Invented in 1938, nonstick cookware allows chefs and bakers to cook with less fat and easily clean pots and pans after preparing a meal. Though it seems smooth, the surface of a metal pan contains tiny ridges and holes. When the metal heats, it expands and these small pores open. During cooking, food slips into the holes, hardens, and sticks to the pan. Coating the pan with oil or butter before cooking fills these pores with fat, preventing food from adhering to the metal. Nonstick cookware is coated with polytetrafluoroethylene (PTFE), which works in the same manner as oil or butter. The fluoropolymer coats the pan, shielding the pores from food. PTFE is a special polymer (a large molecule composed of repeating monomers) that contains carbon and fluorine. Fluorine is a very electronegative element, which means that it has a strong attraction for electrons. When it bonds to the carbon, the two atoms share electrons, and both obtain full valance shells. This satisfies and stabilizes the atoms and the entire molecule. Even though the fluorine and carbon atoms are only connected by a single bond, the bond is strong due to fluorine’s high electronegativity. This durable bond prevents molecules from binding to the PTFE, and thus reduces the amount of food that sticks to the pan. Additionally, PTFE has a low coefficient of friction. As a result, objects easily slide across the PTFE. Without a great amount of friction, one can easily wipe away food remains from the nonstick cookware. In order for the PTFE to adhere to the pan, manufactures must first roughen the surface of the pan. They then spray on the PTFE and bake the pan, which locks the polymer to the metal.
Although nonstick cookware prevents most food residue, it never hurts to use a little nonstick cooking spray or oil. After all that hard work, it would be a shame if a delicious dessert stuck to the pan. Moreover, cupcakes liners work wonderfully for mini cakes and muffins.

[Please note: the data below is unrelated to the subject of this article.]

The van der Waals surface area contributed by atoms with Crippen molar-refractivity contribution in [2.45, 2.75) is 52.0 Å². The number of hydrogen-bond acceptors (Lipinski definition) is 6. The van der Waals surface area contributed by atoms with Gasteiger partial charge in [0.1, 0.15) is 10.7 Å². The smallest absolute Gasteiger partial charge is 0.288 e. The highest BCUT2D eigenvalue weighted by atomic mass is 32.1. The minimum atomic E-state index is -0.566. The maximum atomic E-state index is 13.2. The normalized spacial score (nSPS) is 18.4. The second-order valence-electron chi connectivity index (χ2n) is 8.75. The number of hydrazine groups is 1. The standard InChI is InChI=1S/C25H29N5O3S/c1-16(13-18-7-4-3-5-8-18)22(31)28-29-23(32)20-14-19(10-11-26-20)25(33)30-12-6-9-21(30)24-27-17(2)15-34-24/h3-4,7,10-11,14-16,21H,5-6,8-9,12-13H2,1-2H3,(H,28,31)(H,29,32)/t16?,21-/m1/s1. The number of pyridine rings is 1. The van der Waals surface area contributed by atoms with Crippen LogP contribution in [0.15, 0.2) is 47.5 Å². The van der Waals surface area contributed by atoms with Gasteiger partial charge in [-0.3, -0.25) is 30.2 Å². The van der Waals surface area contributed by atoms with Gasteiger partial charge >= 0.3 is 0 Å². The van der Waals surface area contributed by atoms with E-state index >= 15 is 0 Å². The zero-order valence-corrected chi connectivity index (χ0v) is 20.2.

Today, I baked chocolate plum muffins to celebrate my best friend’s birthday.
When creating the recipe, I knew that I wanted to make these muffins as healthy as possible without sacrificing taste. My friend loves chocolate, but also values eating healthy and staying in shape.
Oil does not contribute much taste, but definitely keeps muffins moist and tender. Shockingly, one cup of oil packs almost 2,000 calories! My original recipe called for 3/4 cup of sugar and 1/2 cup of oil. It was still healthier than most cupcake or muffin recipes, but I wanted to take it to the next level.
After looking online, I saw many replacements for oil: yogurt, apple sauce, and prune puree. Each healthy alternative reduces the amount of calories in the muffins and also adds an extra layer of flavor. I decided prune paired well with chocolate, but feared that those who ate the muffins would have to run to the bathroom! After contemplating all my options, I compromised between apple sauce and prune puree and used plum sauce.
To make the sauce, I simply peeled and finely grated two plums. This yielded 1/2 cup of sauce, the same amount of oil needed in my original recipe. Amazingly, this simple switch cut 900 calories out of the entire recipe – that’s 50 calories per muffin!
Additionally, the natural sugar from the plum allowed me to decrease the amount of sugar I added to the mix. Instead of 3/4 cup, 1 only used 1/2 cup. Another 190 calories gone – 10 calories per muffin!
Even without oil these chocolate muffins are extremely moist, fudgey, and packed with chocolatey goodness. At just 100 calories per muffin, these are a great healthy treat for all chocolate lovers.
Unfortunately, when I removed the oil, I forgot one important thing: taking the muffins out of the pan. I used liners because I thought it would make it easier to remove the muffins. Wrong! Without any oil, the muffins completely stuck to the liners! No worries though, I used a knife and carefully peeled off the wrappers. Then, I popped the muffins in some colorful liners. Nevertheless, the muffins tasted delicious! Next time, I would definitely bake these directly in the pan and use cooking spray, even if the pan is nonstick!
Chocolate Plum Muffins
2 cups flour
1/2 cup cocoa powder
1/2 cup sugar
1/2 cup plum, finely grated
1 1/2 cups milk
2 tsp baking powder
1 tsp salt
1 tsp vanilla
1 cup semisweet chocolate chips
Preheat oven to 350º.
Using a fork, combine the sugar, eggs, plum, baking powder, salt and vanilla. Add the cocoa powder. Pour in the milk and then slowly mix in the flour. Stir until the batter comes together. Add the chocolate chips.
Spoon batter into a greased muffin tin. Top with extra sugar and chocolate chips if desired. Bake for 25 minutes.
Let cool and enjoy!
Makes 18 muffins.
Thanks to these websites for the info on nonstick cookware!